Uber strike London: Drivers staging 24-hour protest over ‘worker exploitation’ - why I can’t get Uber today

The ACDU union is demanding increased pay and conditions for its drivers and measures to address issues raised in the Uber files.

Uber drivers are staging a 24-hour strike in London today over the company’s alleged “exploitation of workers”.

Members of the ​​App Drivers & Couriers Union (ADCU) are urging drivers and passengers to not use the app or “cross the digital picket line” till midnight on Wednesday.

Uber drivers will protest outside the company’s London headquarters. Credit: ADCU

The ADCU is also inviting the public to join a demonstration at Uber UK head office at Aldgate Towers between 12noon and 2pm.

Will I be able to get an Uber in London today?

Not all Uber drivers are members of the ADCU so Londoners will be able to use the app today - however it may take even longer than usual.

Union members are urging other drivers not to use the app - so passengers might find their trips keep getting rejected.

The ADCU is also asking Londoners to avoid crossing the “digital picket line” until midnight.

Uber users in London are facing a surge in prices today (Photo: Getty Images)

Why are Uber drivers striking in London?

The union is demanding increased pay and conditions for its drivers and measures to address issues raised in the Uber files.

The data reveals how Uber flouted the law, duped police, exploited violence against drivers and secretly lobbied governments across the world.

In response to the Uber Files revelations, Uber says it has fundamentally changed since 2017, after Dara Khosrowshahi became CEO.

However, the ADCU has branded this a “lie.”

“Uber certainly has become more slick and less brash in its PR, but the brutal exploitation of workers and political graft has only intensified,” a spokesperson said.

ADCU said Uber has not gone far enough, questioning the company’s response to a landmark ruling last year by the supreme court, which found drivers were not self-employed contractors but workers who were entitled to rights such as minimum wage and holiday pay.

The union said Uber was interpreting drivers’ working hours as lasting from the cab’s dispatch to dropping off a customer.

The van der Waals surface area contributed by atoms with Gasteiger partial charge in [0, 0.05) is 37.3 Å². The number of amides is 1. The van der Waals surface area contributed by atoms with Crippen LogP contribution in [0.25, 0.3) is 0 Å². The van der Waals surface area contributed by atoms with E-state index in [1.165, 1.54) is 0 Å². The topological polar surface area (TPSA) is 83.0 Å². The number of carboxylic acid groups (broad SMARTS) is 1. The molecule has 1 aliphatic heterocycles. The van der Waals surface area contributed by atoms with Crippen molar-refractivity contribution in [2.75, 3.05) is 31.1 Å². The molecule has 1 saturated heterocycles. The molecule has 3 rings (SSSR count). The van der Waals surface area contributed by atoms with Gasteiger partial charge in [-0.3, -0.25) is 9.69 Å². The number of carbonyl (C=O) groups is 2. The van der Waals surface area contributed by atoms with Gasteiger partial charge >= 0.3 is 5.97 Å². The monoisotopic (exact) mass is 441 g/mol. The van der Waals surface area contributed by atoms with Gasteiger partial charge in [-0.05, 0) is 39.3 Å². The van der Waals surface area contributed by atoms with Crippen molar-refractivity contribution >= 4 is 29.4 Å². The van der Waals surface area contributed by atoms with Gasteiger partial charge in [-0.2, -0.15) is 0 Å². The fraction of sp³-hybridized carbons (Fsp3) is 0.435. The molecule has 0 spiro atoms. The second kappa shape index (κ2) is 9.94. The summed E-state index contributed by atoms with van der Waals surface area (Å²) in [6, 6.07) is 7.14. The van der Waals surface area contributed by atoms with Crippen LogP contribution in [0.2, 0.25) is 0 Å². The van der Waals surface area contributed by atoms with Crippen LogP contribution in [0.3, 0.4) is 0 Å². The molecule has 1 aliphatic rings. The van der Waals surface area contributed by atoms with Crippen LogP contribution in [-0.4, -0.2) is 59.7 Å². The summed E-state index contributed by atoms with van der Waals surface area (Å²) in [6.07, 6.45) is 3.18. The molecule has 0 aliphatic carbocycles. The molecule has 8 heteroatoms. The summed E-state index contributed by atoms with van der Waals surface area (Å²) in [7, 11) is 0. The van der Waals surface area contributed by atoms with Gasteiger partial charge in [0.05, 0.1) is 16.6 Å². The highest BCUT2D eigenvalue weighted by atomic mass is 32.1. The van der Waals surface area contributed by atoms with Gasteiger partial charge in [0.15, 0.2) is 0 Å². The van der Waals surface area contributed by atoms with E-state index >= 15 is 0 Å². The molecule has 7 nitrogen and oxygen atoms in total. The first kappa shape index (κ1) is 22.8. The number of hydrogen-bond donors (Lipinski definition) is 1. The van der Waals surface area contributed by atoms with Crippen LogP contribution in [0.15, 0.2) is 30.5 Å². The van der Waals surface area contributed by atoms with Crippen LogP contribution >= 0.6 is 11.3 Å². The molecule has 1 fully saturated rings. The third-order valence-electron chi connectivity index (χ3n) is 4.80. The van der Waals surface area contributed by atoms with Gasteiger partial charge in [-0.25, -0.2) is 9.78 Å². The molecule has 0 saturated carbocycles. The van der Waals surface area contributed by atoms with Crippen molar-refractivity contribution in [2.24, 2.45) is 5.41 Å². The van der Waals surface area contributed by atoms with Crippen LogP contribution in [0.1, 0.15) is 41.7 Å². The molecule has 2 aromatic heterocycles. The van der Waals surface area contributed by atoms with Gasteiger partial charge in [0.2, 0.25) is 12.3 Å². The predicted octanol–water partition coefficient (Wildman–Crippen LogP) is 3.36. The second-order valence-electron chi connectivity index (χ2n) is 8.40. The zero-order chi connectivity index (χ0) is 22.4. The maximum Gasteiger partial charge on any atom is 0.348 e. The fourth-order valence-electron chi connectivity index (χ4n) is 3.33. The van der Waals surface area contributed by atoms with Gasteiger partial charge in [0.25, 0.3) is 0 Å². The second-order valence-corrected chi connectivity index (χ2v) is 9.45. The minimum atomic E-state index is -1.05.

Instead, the period should include waiting times, which the ADCU claimed accounted for up to 40% of drivers’ working period.

Fares should also be increased to £2.50 a mile and 20p a minute, with Uber’s commission capped at 15%, the union said.

The ADCU is also calling for an end to alleged “unethical” political influencing in the UK, and for Uber Executive Board member Pierre-Dimitri Gore-Coty, convicted of complicity in operating an illegal transportation service in France several years ago.

What is the ADCU saying?

James Farrar, ADCU general secretary said: “Uber’s intense political influencing continues apace while the government yet again delays long promised employment legislation to curb excesses of the gig economy.

“Uber has even gone a brazen step further beyond run of the mill lobbying to even hire elected officials to senior management roles in the company.

“Because nothing has changed, we have no choice but to strike and take to the streets.

“We ask the public to support us, not just for our sake, but to stand against the corrosive effect Uber has on our democracy, the rule of law and the integrity of our regulatory bodies.”

Yaseen Aslam (right) ADCU president. Credit: ADCU

Yaseen Aslam, ADCU president said: “Uber is desperate to whitewash away the Uber Files revelations as sins of the distant past, but management behaviour is as egregious now as ever it was.

“Uber continues to defy the Supreme Court ruling to deny drivers their full rights to minimum wage and holiday pay for all working time.

“In making partial settlement in the wake of the landmark ruling, Uber took advantage of vulnerable drivers, already impoverished by the pandemic, to pressure them to settle for far less than what was really owed and to surrender their statutory rights.”

What has Uber said about the London strike?

‍An Uber spokesperson said: “The ADCU represents a tiny proportion of active drivers on Uber.

“For over a year now, GMB Union has served as the voice of drivers in the UK following our historic recognition agreement which helped secure new worker protections including holiday pay and access to a pension plan.

"With demand up following the pandemic, Uber drivers are earning more than ever – in the first quarter of 2022, they earned on average £29.72ph, including holiday pay, when actively engaged on the app.

“The combination of higher earnings, new protections such as holiday pay and a pension and trade union recognition in the UK has led to more than 10,000 new drivers signing up with Uber in recent months.”